Chinese ADRs: Long-Term Investment Opportunity? Part II

by: James Sands

On March 23, 2012 I wrote an article providing analysis for Chinese ADRs. Since then, I have updated the primary data used in the analysis to include more ADRs as well as additional information as requested by comments received.

The primary focus of the first article was to provide data and information that would allow readers to better understand the risks involved with Chinese ADRs as well as highlight performance. In reviewing the data, there were several key themes highlighted.

There seemed to be a majority of better performing ADRs which began trading prior to 2005. There were other correlations with stronger performance including national-trading ADRs, technology-focused ADRs, and ADRs with market capitalizations larger than $1 billion.

The original list of ADRs was roughly 115 companies. The revised list has been expanded to 174 ADRs. Other additions to the information include whether or not the ADR developed through a reverse merger, whether the ADR had underwriters and who the underwriters were, and what global exchanges the ADR trades on. The performance of each ADR is compared to the closing price as of April 13, 2012. The revised data table is displayed below: (Click to enlarge)

Items readers should consider are ADRs that were formed through reverse mergers or have "No Underwriters". Many of these companies either began trading on an over-the-counter (OTC) market before being listed on a major exchange such as the NASDAQ or NYSE Amex, or currently are trading on an OTC market. This will explain some of the unintuitive historical price information. For example, some ADRs may currently be trading low relative to all time highs, but still have a long-term positive performance based on their inception price.

Similar to the last article, all bold ADRs have been acquired, delisted and have no data, or no longer trade on a U.S. exchange or market.

One new finding has been a strong connection between lesser known underwriters being used for ADRs who have performed very poorly or no longer trade actively. ADRs such as China Century Dragon Media (CCDM.PK), China Intelligent Lighting & Electronics (OTC:CILE), China Media Express Holding (OTCPK:CCME), Funtalk China (NASDAQ:FTLK), and Tri-Tech Holding, Inc. (TRIT) included underwriters who were not as well known as traditional investment firms.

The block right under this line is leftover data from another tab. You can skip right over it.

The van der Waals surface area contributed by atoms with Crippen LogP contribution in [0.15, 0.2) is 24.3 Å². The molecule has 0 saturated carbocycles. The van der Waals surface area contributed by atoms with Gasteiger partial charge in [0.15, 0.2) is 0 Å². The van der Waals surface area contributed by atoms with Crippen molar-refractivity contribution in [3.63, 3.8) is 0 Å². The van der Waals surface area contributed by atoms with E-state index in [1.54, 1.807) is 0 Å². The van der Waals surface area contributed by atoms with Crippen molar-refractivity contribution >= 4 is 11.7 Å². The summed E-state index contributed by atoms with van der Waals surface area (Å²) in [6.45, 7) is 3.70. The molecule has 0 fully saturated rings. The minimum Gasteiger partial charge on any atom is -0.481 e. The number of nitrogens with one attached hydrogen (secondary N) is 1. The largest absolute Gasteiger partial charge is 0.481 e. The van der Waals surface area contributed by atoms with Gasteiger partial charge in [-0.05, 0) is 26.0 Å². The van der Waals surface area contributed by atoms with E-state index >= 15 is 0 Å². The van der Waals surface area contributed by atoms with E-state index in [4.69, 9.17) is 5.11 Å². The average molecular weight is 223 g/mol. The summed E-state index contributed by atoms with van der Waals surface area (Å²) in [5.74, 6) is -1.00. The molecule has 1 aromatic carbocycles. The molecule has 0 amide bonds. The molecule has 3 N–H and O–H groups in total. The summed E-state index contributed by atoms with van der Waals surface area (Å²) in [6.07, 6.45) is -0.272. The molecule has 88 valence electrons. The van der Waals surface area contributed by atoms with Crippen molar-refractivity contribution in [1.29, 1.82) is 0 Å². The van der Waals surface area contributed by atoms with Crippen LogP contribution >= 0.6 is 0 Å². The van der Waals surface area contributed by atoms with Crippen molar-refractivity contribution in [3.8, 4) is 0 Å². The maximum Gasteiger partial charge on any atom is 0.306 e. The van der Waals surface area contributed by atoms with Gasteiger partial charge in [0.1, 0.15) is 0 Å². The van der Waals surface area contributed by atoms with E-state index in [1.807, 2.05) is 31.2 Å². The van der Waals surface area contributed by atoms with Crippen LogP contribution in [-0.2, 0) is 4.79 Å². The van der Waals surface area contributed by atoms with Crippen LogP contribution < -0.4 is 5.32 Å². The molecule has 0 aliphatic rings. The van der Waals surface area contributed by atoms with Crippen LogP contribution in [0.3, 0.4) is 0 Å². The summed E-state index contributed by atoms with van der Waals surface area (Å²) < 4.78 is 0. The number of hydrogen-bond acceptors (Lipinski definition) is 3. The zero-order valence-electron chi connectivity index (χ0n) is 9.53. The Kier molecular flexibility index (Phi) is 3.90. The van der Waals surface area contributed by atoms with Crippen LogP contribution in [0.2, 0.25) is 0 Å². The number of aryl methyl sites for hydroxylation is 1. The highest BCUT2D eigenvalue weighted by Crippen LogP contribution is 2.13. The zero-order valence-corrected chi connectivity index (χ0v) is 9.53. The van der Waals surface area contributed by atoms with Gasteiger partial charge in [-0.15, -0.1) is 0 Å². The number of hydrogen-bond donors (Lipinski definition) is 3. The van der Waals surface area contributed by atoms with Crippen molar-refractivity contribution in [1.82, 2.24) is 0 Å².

Unfortunately, this connection does not lend itself solely to less familiar underwriters. Many well known firms have been subject to some of the poorest performing ADRs on the list. Longtop Financial Technologies, which had its entire value wiped out, was underwritten by Goldman Sachs Asia, Deutsche Bank, and Jeffries & Co.

Of the 174 ADRs, 69 had an identifiable underwriter. It is important to note that some ADRs have an "N/A". The source used for historical review of underwriters was the Securities and Exchange Commission (SEC). Some ADRs did not have historical records going back to a prospectus. In this case a majority, if not all, ADRs may have had a conventional IPO process. Most of these companies would probably have had an identifiable underwriter. This would increase the total from 69 to 85.

The updated information parallels the first article's analysis in that many of the same ADRs being national Chinese companies, technology-based ADRs, etc. maintain the best performance. Top performing examples include:

Baidu, Inc. (BIDU) - 1,136%

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China Mobile Limited (CHL) - 881%

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CNOOC, Limited (CEO) - 1,660%

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Netease, Inc. (NTES) - 1,781%

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PetroChina Co. Ltd. (PTR) - 1,027%

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Yanzhou Coal Mining Co. Ltd. (YZC) - 1,566%

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By contrast, reverse merger ADRs and a majority of ADRs which began trading after 2005 have performed poorly:

A-Power Energy Generation Systems (NASDAQ:APWR) - (96%)

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China Electric Motor (OTCPK:CELM) - (98%)

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China Unicom Limited (CHU) - (6%)

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E-Commerce China Dangdang (DANG) - (66%)

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Agria Corporation (GRO) - (91%)

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Renren, Inc. (RENN) (59%)

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Again this information serves as a starting point to assess Chinese ADRs. The majority of these ADRs will continue to be extremely volatile. DANG provides an excellent example based on April 16th's information regarding the resignation of the CFO and corresponding 15% one-day price drop.

As always, past price performance is no guarantee for future performance.